After acquiring animation equipment in 1960, Jim began experimenting with his Bolex 16mm camera. He tried a variety of techniques including stop motion and painting under the camera. He created abstract explorations with colored paper and drawings, timing their motion to match specially recorded jazz tracks. For his 1964 short film Time Piece, Jim cut paper into geometric shapes and filmed their action as they moved to the rhythm track, creating short sequences bridging the action of the film. Little pieces of animation appeared in Jim’s commercials, providing illustrated explosions in lieu of pyrotechnics or depicting a character’s thoughts. When transferring his creative vision the screen, Jim used everything in his arsenal – live action, puppets, and animation. Later he would add animatronics and digital graphics to his tool kit.
After using animation for brief bits or as elements of longer pieces, Jim made an effort to create a longer cut-paper animated fable with a coherent story, a fully developed script, and a professional score: Alexander the Grape. Jim wrote the script (the typed copy is dated 9/24/65 – his 29th birthday) and drew a storyboard. For many of his short films, Jim collaborated with jazz composers like Chico Hamilton and Raymond Scott on the scores, but for Alexander, he hired Billy Mure to write the bouncy music. On November 11th, he went into the studio and made a polished recording of the words and music.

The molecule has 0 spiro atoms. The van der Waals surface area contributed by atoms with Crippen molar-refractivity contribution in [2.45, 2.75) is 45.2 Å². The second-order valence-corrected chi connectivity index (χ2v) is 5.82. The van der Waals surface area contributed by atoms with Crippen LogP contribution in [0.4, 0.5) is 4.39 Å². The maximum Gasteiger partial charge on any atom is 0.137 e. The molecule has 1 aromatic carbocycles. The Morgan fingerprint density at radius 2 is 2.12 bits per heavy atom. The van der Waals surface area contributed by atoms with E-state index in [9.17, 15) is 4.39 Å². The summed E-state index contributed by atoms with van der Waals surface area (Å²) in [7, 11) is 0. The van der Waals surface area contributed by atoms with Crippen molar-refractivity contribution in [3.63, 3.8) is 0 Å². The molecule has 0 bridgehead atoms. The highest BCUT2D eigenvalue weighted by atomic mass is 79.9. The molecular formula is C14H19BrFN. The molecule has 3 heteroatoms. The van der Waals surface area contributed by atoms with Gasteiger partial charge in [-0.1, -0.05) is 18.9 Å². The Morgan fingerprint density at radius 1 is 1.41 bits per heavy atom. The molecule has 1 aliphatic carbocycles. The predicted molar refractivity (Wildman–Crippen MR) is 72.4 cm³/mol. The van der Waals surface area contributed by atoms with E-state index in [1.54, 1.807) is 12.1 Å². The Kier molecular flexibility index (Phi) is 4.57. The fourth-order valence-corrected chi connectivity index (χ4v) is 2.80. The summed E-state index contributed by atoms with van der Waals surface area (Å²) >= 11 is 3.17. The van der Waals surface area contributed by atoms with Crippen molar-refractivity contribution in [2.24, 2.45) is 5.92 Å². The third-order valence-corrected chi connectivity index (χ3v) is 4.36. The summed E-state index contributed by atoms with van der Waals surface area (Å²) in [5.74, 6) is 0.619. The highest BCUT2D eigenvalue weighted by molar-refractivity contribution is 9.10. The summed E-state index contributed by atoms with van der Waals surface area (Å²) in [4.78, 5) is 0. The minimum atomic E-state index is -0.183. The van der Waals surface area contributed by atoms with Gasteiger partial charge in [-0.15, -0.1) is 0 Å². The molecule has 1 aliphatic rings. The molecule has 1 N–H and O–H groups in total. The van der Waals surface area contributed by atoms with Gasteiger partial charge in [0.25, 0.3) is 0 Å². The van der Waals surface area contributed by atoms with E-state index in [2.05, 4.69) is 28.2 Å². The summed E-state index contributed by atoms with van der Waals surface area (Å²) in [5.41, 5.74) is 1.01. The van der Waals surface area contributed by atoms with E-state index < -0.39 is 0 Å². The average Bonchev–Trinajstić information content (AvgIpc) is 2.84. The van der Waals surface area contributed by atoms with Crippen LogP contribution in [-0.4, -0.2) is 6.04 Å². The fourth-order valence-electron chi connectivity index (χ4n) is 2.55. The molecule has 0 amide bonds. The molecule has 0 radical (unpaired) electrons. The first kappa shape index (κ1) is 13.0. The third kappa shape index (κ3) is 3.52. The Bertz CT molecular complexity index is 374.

In the meantime, to create the visuals, Jim cut colored paper into the shape of grapes and other fruit which he moved before simple hand-drawn backgrounds on his animation table. He never completed the animation, but in 2009, the Jim Henson Company Archives rediscovered audio tracks and the animated footage that had been finished. Augmented by scans of Jim’s storyboard that fill in the missing visuals, the resulting film is a delightful peak into Jim’s creative process and his work from those early years.